{Jones, 1992 #1954}.
Wimovac incorporates two alternative models of soil evaporation. i).
The first is commonly called the Priestly/Taylor approach and calculates a potential
evaporation rate by assuming that there is no resistance to water flux from the soil
surface. This is equivalent to the PenmanMonteith equation for potential transpiration if
the diffusion term is 26% of the radiation value. There appears to be little theoretical
basis for this simplification, but it is widely used by many modellers and is included
here for comparison. ii). The alternative soil evaporation model is based upon the
PenmanMonteith formulation which is similar in structure to that used for the calculation
of canopy transpiration described previously. This formulation is generally considered
more realistic and uses a soil boundary layer conductance term to give actual evaporation
rather than the potential evaporation produced by the Priestly/Taylor method.
Both of the soil evaporation models calculate the total incident solar
radiation on the soil surface and use this to calculate the net radiation balance (F _{N,soil}) of the soil by subtracting the longwave
radiation reemitted, from the soil, from the total incident radiation (Equation 145). For
the sunlit/shaded leaf canopy model, total incident solar radiation for the soil is
assumed to be equal to the leaf area weighted average light intensity incident on sunlit
and shaded leaves, and for the multiple layer canopy it is assumed to be equal to the leaf
area weighted average light intensity of sunlit and shaded leaves in the bottom canopy
layer. The radiation energy loss due to reemission from the soil is assumed to be given
by Stefans law reworked for an emitter and air at a similar temperature (Equation 143).
The soil boundary layer conductance g_{a,soil} is calculated using an empirical
expression (Equation 142) containing a term for the boundary layer thickness () where (u_{soil}) is the wind speed at the soil surface
and (S_{size}) is the average soil particle size and a diffusion component .
Both soil evaporation models show the expected reduction in soil
evaporation rate associated with larger canopy leaf areas but neither adequately takes
into account the increase in effective soil resistance that occurs during top layer soil
drying. Consequently both models may be prone to overestimate soil evaporation under dry
soil conditions. The PenmanMonteith boundary layer conductance (Equation 142) term could
be modified to include a soil resistance factor produced by the soil water potential
module but this is beyond the scope of current work and may represent an unnecessary
complication.
Equations from Johnson (1993).{Johnson, 1993 #1919}.
Heat flux & temperature
Models of soil heat flux and associated temperature estimates typically
make two major contributions to soil and crop models. Firstly they describes energy
partitioning at the soil surface which directly and indirectly affects plant growth and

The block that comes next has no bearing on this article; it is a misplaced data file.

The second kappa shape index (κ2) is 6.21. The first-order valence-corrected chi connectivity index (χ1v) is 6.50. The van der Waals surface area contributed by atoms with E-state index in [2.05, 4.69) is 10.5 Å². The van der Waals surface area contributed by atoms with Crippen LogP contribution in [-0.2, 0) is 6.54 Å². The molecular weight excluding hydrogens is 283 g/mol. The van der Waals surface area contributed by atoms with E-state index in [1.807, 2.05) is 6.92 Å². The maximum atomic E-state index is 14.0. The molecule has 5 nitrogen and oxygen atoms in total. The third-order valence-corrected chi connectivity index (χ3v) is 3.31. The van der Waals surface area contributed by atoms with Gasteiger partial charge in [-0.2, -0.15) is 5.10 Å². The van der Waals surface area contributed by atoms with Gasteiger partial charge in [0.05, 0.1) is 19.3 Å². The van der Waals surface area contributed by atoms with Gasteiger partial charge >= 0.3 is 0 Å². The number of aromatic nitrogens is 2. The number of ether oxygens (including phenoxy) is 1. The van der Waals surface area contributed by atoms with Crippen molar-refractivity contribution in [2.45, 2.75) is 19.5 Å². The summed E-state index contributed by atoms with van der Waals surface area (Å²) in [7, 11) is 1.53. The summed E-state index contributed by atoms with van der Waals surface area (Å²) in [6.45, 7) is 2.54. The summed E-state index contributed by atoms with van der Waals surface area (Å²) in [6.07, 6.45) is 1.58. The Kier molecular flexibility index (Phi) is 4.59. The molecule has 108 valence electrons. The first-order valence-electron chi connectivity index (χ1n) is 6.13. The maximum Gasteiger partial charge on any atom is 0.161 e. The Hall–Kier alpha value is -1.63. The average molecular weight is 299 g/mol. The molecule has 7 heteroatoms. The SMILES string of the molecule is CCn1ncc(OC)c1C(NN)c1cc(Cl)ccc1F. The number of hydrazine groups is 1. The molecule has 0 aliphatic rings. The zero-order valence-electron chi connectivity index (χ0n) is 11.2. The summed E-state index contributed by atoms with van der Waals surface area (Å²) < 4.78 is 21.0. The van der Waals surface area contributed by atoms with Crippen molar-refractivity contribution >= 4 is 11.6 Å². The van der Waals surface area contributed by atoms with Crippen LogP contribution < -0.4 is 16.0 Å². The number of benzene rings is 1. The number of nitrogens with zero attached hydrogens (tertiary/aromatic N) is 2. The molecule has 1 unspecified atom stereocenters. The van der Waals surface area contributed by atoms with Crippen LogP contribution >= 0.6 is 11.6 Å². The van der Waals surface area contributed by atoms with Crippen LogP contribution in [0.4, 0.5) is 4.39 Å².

development, and secondly they describe the soil temperature distribution which affects
many of the biological and physical processes associated with the soil.
Wimovac uses a one dimensional multiple layer model of soil temperature
and heat fluxes identical in structure to that used for the soil water potential
calculation module. There are four methods of generating soil temperature and heat flux
information included in wimovac and these may be selected by using the appropriate switch
in the soil microclimatetemperature section of the model parameter database. These
options reflect a series of trade off’s between ease of parameterisation and
mechanistic detail. i). The first option simply sets all soil layers to a given fixed
temperature which may be specified at the start of the simulation run in the model
parameter database. ii). The second option allows each soil layer to have a different
temperature fixed at the beginning of the simulation. iii). The third option sets all soil
layer temperatures equal to the ambient air temperature which changes dynamically with
time of day and day of year. There is little theoretical or experimental justification for
any of these options but they represent simple methods of specifying soil temperature and
are useful for debugging other complex model components which require an input of soil
properties. iv). The final option is by far the most mechanistically rich approach and
attempts to use the physically correct model proposed by Horton and Chung (1991).
Soil is represented in this model as a complex 3 phase system in which
there are solid particulates, a liquid phase water based flux and an associated vapour
flux arising from various physical and biological processes. Each type of soil represents
a potentially different balance of these components and a successful model of soil heat
flux and temperature must take these into account. The model proposed by Horton and Chung
(1991), and used in wimovac, assumes that {Horton, 1991 #1959} there are three mechanisms,
radiation, convection, and conduction responsible, simultaneously, for the transfer of
heat in soil. Radiative energy transfer includes incoming direct and diffuse shortwave
solar radiation, longwave sky radiation to the soil surface, and longwave radiation
reemitted outward from the soil surface. Convective energy transfer in a porous media
such as soil is associated with a net flux of fluids. A number of authors {Jackson, 1960
#2003; Wierenga, 1969 #2004} have studied the convective energy transfer in soils
associated with vapour and liquid fluxes in the soil and although convection may be a
major portion of heat flow during periods of large moisture flux, such as during rainfall
or irrigation, the mechanism most responsible for subsurface heat transfer is conduction
{Horton, 1991 #1959}.
Philip and De Vries (1957) {Philip, 1957 #2008}presented a theory to
describe coupled water and heat flow in soil. Van Bavel and Hillel (1975, 1976){Van Bavel,
1976 #2010}{Van Bavel, 1975 #2009}, Milly (1982) {Milly, 1982 #2011} and Bristow et al.,